Causa rellena is a classic Peruvian appetizer that takes simple ingredients and transforms them into something elegant and delicious. This pretty layered stack is great for entertaining and more.
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I remember before I first went to Peru, I really knew nothing about the country’s cuisine. At that time, it wasn’t one that had travelled much at all, and even now you don’t see that many Peruvian restaurants, although more are appearing.
For anyone familiar with Peruvian food, though, you’ll know it has much to offer. Fresh flavors, with hints of chili and creative combinations that are still relatively simple. This causa rellena is a perfect example.
What does causa rellena mean?
“Causa” means the cause and “rellena” means filled or stuffed. The filled/stuffed part might make sense when you see the dish has a filling between two outer layers, but the ’cause’ part requires a look at the dish’s history.
What are the origins of this dish?
Exactly how true the story of this dish is hard to know, but accounts are at least relatively consistent. Plus, it makes a good story as you’ll see.
This dish is believed to have originated during the War of the Pacific in the late 1800s when Peru and Bolivia formed an alliance against Chile. It’s also known as the Saltpeter war as part of the battle was over the land where saltpeter resources lay, a key ingredient in explosives.
Peru was drawn into the conflict between Bolivia and Chile due to an alliance they’d formed and part of the battle was fought high in Peruvian Andes. Resources was short in the largely indigenous Peruvian army, adding additional challenges.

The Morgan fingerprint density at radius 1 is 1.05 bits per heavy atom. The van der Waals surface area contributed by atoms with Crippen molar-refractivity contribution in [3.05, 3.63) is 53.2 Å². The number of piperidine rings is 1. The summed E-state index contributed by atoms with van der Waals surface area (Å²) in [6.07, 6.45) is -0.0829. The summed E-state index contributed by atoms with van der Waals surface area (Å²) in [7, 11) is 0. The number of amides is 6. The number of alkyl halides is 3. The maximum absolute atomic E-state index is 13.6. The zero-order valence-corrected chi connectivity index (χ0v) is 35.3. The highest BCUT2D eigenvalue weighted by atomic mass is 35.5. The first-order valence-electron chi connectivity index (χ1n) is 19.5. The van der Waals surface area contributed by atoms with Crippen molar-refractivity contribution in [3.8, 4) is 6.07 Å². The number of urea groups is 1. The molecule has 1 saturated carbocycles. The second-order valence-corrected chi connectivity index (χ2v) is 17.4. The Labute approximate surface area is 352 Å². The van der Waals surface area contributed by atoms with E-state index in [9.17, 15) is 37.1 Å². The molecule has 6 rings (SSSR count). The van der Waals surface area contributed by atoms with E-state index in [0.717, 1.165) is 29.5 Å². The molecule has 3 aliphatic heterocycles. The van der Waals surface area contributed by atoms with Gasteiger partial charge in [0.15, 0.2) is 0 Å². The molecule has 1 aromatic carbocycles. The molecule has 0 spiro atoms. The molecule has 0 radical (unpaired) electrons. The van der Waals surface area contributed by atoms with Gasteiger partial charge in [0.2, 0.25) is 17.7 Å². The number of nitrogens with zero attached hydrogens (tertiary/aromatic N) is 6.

But the women who joined them were resourceful and apparently gathered food donations to help feed the troops. Being in Peru, potatoes were in larger supply, with a few other odds and ends like carrots, lime, chilis and fish (probably preserved in the original version).
This dish is the result. I have to say, it’s a creative use of minimal ingredients and the end appearance and flavors are delicious.
Variations in causas
You’ll see a few variations in terms of filling in this dish – chicken and tuna are probably the most common but you can see others including other fish or vegetarian versions.
Avocado appears in some versions, particularly when fish is in the filling. Most use some colorful small vegetables too, particularly carrot and peas. Forming layers with lime and chili-seasoned mashed potato is pretty consistent.
This version with a tuna filling is one of the most common. It’s really easy to make with only a little cooking required. Plus, apart form the aji amarillo chili, the ingredients are all essentially kitchen staples (and the chili would be in Peru!).
Tips for forming your causa
If you have them, chef rings are the best way to hold everything in place as you form your stack of potato and fillings, but failing that you can use a larger scone/biscuit cutter.